Devoted to the Propagation and Defense of New Testament Christianity
April 6, 1961
NUMBER 47, PAGE 4,14

"Acts Of The Apostles" - An Example Of Teaching By Example


Robert H. Farish, Lufkin, Texas

The title, "The Acts" or "Acts of Apostles," which has been given to Luke's latter treatise is an appropriate heading for the book. It serves as a brief but accurate description of the contents of the narrative. In the book is recorded the examples of action of the apostles in preaching the gospel and teaching the ones who were baptized to "observe all things whatsoever" Christ commanded them to teach. The examples of the individual actions as well as the collective (church) actions of the ones who were baptized occupy a prominent place in the inspired account. The teaching of the book of Acts is largely by example. Much more space is devoted to relating what was DONE than is given to what was thought, felt or even said. In the book of Acts we are SHOWN what to do and how to do it. Truly, the book of Acts is an example of teaching by example.

The examples of conversion in the book of Acts have long been used by faithful gospel preachers as a highly effective means of teaching the alien what he must do to be saved. Brother H. Leo Boles became so thoroughly convinced of the effectiveness of preaching on the cases of conversion that he would sometimes preach on these examples of conversion throughout a meeting. Much credit is due to J. W. McGarvey for pointing up the value of the teaching of the examples of conversion in the book of Acts. In his hands the teaching of those examples was "mighty before God to the casting down of strongholds" of Calvinism with its "direct operation" theory of conversion. In his original commentary on "Acts of Apostles," he successfully refutes the errors of the day with the teaching of the examples of conversion which are recorded in the book.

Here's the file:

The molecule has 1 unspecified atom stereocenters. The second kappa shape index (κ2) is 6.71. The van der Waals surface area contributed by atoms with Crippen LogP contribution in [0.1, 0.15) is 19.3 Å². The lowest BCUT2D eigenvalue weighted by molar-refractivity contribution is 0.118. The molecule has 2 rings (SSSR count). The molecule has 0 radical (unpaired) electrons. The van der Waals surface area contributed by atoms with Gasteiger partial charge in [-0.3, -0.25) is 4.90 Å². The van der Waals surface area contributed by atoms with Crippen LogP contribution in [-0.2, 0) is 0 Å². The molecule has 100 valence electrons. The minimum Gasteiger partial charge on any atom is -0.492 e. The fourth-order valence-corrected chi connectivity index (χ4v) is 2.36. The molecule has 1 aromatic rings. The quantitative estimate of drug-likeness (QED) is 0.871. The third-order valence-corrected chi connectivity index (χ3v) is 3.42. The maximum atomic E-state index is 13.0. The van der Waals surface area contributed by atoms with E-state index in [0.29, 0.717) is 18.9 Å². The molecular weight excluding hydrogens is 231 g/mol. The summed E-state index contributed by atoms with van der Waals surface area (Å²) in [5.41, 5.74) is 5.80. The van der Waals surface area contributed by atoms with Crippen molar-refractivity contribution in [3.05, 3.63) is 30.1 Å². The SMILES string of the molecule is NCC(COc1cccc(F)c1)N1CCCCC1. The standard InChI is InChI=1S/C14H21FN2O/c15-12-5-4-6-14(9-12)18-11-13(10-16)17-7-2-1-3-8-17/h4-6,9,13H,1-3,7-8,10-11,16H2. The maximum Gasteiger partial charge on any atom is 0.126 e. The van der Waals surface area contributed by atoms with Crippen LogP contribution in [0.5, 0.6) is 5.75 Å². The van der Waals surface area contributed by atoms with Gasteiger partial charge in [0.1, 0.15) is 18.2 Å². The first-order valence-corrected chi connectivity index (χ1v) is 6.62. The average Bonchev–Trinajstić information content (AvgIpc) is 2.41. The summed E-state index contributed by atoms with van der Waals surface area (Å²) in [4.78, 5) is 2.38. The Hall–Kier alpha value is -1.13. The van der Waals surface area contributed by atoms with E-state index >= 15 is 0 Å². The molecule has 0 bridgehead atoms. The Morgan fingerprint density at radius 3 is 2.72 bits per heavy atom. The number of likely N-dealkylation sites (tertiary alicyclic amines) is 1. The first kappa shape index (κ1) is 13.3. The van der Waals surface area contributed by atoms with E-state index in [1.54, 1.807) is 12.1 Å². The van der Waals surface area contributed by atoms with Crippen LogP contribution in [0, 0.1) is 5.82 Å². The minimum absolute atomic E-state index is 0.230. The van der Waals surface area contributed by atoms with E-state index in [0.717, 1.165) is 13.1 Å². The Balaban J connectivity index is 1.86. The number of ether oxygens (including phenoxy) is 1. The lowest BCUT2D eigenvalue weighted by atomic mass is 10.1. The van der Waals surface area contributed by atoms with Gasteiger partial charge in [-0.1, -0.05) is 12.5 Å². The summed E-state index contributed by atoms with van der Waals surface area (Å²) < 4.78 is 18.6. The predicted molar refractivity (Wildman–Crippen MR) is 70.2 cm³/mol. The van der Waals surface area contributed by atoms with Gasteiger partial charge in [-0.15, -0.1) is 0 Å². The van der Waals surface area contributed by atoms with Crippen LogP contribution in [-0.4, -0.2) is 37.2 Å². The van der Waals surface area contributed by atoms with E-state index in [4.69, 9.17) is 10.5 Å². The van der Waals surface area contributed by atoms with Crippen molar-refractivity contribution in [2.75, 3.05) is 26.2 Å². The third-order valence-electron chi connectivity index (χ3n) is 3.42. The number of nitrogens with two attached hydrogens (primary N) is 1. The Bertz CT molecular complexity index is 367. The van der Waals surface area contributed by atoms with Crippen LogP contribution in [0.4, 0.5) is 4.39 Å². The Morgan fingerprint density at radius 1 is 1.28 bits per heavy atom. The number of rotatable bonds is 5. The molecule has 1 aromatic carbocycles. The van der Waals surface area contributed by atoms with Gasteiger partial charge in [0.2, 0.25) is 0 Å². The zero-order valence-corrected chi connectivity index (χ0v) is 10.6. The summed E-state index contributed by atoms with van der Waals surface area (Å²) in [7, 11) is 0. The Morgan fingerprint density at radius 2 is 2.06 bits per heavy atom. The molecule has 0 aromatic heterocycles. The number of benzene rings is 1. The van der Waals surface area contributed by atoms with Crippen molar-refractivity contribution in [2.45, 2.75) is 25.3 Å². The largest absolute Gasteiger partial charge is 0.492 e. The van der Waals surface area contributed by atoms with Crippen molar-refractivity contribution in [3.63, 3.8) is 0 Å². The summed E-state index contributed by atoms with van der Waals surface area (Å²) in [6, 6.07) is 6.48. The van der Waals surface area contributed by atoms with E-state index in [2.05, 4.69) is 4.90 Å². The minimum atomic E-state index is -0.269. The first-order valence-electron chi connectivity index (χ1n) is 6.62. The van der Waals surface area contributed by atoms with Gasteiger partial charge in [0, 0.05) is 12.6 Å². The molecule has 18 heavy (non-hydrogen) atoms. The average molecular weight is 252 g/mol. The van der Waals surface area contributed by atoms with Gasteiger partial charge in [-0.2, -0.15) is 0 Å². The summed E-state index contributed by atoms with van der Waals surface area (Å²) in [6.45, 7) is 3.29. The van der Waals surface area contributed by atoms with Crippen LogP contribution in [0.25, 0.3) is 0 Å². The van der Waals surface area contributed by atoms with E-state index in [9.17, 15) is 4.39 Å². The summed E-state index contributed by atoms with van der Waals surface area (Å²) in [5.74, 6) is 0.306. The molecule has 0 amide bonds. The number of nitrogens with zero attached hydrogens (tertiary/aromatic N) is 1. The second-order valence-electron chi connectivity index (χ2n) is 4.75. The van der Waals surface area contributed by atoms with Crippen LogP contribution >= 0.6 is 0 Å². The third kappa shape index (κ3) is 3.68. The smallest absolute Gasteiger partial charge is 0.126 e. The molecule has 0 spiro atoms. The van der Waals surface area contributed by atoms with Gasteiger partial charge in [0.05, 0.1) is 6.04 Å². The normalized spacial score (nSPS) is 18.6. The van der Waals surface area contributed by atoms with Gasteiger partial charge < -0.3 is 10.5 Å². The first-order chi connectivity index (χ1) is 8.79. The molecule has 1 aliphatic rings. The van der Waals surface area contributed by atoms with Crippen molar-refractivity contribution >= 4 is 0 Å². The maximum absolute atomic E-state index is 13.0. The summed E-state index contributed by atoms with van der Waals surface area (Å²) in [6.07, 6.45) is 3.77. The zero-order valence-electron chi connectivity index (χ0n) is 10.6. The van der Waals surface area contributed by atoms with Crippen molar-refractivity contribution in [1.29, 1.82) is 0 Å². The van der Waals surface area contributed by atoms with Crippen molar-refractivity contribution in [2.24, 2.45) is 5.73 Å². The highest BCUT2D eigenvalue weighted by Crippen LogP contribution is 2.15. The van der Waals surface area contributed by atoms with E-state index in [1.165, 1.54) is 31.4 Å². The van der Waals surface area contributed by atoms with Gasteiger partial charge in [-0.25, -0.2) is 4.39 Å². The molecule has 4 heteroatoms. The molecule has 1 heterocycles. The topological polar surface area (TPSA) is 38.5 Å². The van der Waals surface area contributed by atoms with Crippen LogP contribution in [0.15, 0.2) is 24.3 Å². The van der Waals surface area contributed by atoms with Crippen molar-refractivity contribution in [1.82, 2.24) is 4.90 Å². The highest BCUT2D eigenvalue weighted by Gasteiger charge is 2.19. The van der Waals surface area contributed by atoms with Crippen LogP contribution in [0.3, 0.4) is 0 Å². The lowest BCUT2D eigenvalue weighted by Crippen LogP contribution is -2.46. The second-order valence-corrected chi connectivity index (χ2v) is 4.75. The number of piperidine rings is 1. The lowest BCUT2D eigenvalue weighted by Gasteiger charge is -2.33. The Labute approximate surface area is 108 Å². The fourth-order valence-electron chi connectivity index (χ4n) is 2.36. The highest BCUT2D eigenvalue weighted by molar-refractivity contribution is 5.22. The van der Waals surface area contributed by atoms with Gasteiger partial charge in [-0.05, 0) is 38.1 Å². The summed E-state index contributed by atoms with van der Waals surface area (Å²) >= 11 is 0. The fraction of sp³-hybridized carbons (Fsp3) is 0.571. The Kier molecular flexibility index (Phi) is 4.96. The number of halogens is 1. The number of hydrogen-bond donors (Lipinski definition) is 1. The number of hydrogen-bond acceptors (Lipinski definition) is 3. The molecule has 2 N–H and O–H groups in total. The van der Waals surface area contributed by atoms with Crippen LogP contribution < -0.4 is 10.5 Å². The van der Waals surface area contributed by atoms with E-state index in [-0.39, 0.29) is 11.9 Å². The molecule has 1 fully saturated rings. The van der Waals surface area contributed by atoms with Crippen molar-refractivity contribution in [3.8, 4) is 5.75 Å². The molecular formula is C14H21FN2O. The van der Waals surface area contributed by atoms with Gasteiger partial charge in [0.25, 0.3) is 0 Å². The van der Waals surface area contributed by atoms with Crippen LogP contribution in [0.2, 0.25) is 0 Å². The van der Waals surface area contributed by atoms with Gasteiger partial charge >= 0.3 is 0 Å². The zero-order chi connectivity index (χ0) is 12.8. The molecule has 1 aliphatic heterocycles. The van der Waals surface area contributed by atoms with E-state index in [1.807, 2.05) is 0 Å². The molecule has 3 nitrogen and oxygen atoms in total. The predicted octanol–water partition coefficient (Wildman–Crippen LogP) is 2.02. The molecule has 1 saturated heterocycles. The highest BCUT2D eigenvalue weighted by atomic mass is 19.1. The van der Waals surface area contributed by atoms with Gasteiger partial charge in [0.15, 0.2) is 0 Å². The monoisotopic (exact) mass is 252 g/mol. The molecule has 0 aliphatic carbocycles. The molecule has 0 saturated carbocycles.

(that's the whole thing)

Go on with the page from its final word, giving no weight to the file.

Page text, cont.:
Early in the present controversy over inter-congregational activities the teaching of the examples of ACTS was "mighty before God to the casting down of strong holds" of "Sponsoring Churchism." But the "truth of God" taught by these examples was hindered by an outbreak of infidelity among some "leading men," which denied the authoritativeness of the teaching of example. Many seem to fail to realize that consistency requires the rejection of the teaching of example in conversion, if the teaching of examples of church action is to be rejected. Now if the teaching of example is to be rejected what is the utility of most of the book of Acts? The book of Acts was formerly neglected by those who advocated a human theory of conversion; it will also have to be ignored by those who advocate a denominational theory of church action. For many, if not all, of the objections, which are now made against the "teaching by example" on the church and its work, prevail with equal force with reference to the "teaching by example" on conversion. Preachers who formerly could answer the sectarian quibbles against the teaching by examples of conversion have lately become unable to deal with those same objections to teaching of the examples of church action. The teaching of the examples of "Acts," on the church and its work, when believed, taught and practiced will eliminate the "sponsoring church" and all "common" things from the church's program of activities, "wherefore lift up the hands that hang down, and the 'palsied knees: and make straight paths for your feet, that that which is lame be not turned out of the way, but rather be healed." Rather than dropping the hands in despair and allowing the knees to tremble with fear, gospel preachers need to point out the straight, clearly defined path which is taught by the examples of "Acts" in order that the lame may not be turned out of the way and be lost. Confidence in the teaching of examples needs to be restored and the ability to discern between the essential and the incidental needs to be developed. The following quotations from "Commentary on Acts of Apostles" by J. W. McGarvey are well worth careful study.